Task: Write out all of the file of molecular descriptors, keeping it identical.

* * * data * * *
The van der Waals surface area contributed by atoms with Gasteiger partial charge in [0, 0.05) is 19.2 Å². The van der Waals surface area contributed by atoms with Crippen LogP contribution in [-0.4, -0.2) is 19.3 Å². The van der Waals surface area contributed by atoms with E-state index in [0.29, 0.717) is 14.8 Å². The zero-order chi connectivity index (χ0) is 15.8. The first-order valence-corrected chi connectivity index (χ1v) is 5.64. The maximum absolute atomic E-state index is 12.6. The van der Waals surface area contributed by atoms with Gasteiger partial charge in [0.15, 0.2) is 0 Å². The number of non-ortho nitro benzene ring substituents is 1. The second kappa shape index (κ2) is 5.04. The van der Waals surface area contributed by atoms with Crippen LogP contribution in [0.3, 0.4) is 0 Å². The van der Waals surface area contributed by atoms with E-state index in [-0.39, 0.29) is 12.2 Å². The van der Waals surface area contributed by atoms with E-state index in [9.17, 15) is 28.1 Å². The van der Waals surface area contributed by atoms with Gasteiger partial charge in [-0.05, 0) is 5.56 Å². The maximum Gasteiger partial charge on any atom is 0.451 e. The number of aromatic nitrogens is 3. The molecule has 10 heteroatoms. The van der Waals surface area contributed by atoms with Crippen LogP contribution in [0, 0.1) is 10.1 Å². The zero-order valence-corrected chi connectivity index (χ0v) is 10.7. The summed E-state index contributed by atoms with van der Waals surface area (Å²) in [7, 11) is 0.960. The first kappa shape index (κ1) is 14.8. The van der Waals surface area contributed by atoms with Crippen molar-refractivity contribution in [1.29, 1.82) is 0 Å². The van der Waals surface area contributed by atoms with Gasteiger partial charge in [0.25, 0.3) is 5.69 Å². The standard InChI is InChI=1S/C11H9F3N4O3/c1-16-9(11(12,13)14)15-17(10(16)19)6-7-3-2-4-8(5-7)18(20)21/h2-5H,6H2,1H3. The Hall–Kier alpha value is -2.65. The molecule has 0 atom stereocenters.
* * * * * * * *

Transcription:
The van der Waals surface area contributed by atoms with Gasteiger partial charge in [0, 0.05) is 19.2 Å². The van der Waals surface area contributed by atoms with Crippen LogP contribution in [-0.4, -0.2) is 19.3 Å². The van der Waals surface area contributed by atoms with E-state index in [0.29, 0.717) is 14.8 Å². The zero-order chi connectivity index (χ0) is 15.8. The first-order valence-corrected chi connectivity index (χ1v) is 5.64. The maximum absolute atomic E-state index is 12.6. The van der Waals surface area contributed by atoms with Gasteiger partial charge in [0.15, 0.2) is 0 Å². The number of non-ortho nitro benzene ring substituents is 1. The second kappa shape index (κ2) is 5.04. The van der Waals surface area contributed by atoms with Crippen LogP contribution in [0.3, 0.4) is 0 Å². The van der Waals surface area contributed by atoms with E-state index in [-0.39, 0.29) is 12.2 Å². The van der Waals surface area contributed by atoms with E-state index in [9.17, 15) is 28.1 Å². The van der Waals surface area contributed by atoms with Gasteiger partial charge in [-0.05, 0) is 5.56 Å². The maximum Gasteiger partial charge on any atom is 0.451 e. The number of aromatic nitrogens is 3. The molecule has 10 heteroatoms. The van der Waals surface area contributed by atoms with Crippen LogP contribution in [0, 0.1) is 10.1 Å². The zero-order valence-corrected chi connectivity index (χ0v) is 10.7. The summed E-state index contributed by atoms with van der Waals surface area (Å²) in [7, 11) is 0.960. The first kappa shape index (κ1) is 14.8. The van der Waals surface area contributed by atoms with Crippen molar-refractivity contribution in [1.29, 1.82) is 0 Å². The van der Waals surface area contributed by atoms with Gasteiger partial charge in [0.25, 0.3) is 5.69 Å². The standard InChI is InChI=1S/C11H9F3N4O3/c1-16-9(11(12,13)14)15-17(10(16)19)6-7-3-2-4-8(5-7)18(20)21/h2-5H,6H2,1H3. The Hall–Kier alpha value is -2.65. The molecule has 0 atom stereocenters.